After a bit of research, I could identify it - Polygala paucifolia or the common name, Gay-wings.
It is one of the more curious-looking local wildflowers. It emerges from the forest floor in the month of May. This low growing plant of dry, rich woods, has unusual orchid-like flowers, and is known by several common names including Flowering Wintergreen and Fringed Polygala. The blossoms are pink to rose-purple in color, about 1-1.7 cm long, and usually found growing singly in the axils of the upper leaves. When in full bloom, two prominent sepals flare out from the corolla, framing a whimsically fringed petal at the center.
Gay-wings is not an orchid but is actually one of over 60 members of the genus Polygala that occur in the US. Polygalas make up a large part of the Milkwort family (Polygalaceae), the name stemming from the Greek for ‘much’ (poly) and ‘milk’ (gala). This is because eating milkworts was believed to increase lactation in mammals such as cows and even humans.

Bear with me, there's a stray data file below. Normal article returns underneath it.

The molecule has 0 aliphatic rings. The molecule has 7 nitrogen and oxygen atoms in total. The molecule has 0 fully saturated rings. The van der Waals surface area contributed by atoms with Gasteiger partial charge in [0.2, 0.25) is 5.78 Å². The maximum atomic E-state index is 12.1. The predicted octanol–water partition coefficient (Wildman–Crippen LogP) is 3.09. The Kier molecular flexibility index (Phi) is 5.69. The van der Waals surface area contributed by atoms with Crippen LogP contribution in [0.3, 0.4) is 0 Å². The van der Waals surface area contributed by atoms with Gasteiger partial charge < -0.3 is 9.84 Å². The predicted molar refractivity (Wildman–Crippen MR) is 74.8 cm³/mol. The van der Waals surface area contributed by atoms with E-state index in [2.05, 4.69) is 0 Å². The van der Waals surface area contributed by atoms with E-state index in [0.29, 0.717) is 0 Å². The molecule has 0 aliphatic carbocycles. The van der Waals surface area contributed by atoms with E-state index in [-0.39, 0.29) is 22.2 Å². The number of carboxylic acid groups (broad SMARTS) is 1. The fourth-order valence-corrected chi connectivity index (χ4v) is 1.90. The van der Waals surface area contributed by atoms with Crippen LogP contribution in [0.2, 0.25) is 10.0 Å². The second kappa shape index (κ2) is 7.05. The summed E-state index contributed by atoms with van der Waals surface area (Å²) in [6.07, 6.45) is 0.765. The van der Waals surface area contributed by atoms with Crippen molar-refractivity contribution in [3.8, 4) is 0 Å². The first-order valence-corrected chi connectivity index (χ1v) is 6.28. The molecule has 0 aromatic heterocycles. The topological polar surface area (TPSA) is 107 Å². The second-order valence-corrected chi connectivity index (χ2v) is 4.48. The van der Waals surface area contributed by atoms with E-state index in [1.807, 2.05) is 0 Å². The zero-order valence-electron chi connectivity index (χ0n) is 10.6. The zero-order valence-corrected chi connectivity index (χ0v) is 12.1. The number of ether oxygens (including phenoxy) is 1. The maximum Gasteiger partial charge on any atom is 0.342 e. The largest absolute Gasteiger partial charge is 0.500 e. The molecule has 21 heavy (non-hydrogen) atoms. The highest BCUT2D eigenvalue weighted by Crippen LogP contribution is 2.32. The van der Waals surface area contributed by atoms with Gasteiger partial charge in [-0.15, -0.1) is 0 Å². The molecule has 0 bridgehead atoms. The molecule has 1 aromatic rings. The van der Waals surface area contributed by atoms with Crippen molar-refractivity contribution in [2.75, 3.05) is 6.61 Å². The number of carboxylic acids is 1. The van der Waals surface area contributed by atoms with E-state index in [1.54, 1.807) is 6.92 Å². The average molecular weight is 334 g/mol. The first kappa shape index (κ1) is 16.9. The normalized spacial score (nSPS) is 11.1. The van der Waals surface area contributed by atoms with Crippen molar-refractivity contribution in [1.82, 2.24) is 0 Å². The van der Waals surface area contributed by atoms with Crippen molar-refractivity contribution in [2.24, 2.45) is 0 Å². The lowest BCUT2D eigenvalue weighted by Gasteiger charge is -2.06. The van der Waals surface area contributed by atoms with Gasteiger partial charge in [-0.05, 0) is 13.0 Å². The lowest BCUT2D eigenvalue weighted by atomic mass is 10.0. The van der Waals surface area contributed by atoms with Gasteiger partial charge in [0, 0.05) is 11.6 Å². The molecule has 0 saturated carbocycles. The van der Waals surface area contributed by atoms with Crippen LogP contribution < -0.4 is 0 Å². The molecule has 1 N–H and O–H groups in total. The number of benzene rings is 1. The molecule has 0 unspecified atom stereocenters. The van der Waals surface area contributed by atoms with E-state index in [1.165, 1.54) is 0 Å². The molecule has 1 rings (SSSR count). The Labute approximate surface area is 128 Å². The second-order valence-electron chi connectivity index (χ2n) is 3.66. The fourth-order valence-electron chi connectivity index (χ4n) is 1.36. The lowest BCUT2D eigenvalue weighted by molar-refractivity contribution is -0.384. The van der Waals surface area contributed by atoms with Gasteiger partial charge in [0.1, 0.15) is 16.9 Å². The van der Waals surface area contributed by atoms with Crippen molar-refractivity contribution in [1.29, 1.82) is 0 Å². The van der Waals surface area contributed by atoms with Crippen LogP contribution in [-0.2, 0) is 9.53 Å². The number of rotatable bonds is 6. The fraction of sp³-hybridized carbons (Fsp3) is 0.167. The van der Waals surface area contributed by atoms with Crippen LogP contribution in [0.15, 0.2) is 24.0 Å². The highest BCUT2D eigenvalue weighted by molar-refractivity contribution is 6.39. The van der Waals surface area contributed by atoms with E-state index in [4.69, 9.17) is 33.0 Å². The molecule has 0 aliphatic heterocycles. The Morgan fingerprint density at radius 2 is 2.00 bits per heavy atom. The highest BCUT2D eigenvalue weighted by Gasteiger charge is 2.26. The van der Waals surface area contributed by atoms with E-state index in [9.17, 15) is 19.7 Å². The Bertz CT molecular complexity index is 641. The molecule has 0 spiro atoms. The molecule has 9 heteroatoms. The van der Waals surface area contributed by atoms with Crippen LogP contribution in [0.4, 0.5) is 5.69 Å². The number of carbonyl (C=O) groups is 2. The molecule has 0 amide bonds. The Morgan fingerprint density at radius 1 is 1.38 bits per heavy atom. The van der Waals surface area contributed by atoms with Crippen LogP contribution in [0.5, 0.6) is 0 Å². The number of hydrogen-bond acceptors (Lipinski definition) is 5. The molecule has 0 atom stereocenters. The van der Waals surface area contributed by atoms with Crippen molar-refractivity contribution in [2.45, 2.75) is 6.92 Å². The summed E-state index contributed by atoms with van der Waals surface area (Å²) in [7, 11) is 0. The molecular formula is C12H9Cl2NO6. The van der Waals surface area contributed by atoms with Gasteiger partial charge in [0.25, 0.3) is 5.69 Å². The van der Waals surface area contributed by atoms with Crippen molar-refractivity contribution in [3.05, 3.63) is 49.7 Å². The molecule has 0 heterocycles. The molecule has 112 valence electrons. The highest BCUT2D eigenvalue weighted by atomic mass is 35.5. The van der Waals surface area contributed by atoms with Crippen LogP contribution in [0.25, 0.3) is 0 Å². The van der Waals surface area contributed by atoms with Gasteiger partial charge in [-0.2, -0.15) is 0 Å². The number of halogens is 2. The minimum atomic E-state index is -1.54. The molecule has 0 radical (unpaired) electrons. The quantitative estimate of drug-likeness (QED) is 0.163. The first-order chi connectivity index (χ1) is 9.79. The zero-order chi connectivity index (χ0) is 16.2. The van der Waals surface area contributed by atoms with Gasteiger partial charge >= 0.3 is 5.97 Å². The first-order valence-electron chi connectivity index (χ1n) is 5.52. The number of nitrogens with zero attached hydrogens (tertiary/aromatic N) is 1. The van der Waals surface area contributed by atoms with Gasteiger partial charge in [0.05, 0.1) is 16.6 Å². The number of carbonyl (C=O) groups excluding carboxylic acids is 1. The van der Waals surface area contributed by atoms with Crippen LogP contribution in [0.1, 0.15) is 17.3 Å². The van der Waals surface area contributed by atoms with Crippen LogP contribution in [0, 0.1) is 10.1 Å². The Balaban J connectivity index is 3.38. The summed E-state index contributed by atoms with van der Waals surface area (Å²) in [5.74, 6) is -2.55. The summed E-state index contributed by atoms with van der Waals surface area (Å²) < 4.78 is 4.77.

Gay-wings is an endangered species in Indiana, Kentucky, and Ohio, but it is secure throughout the rest of its range from central and eastern Canada down the east coast to Georgia and is thriving here on Mackinac.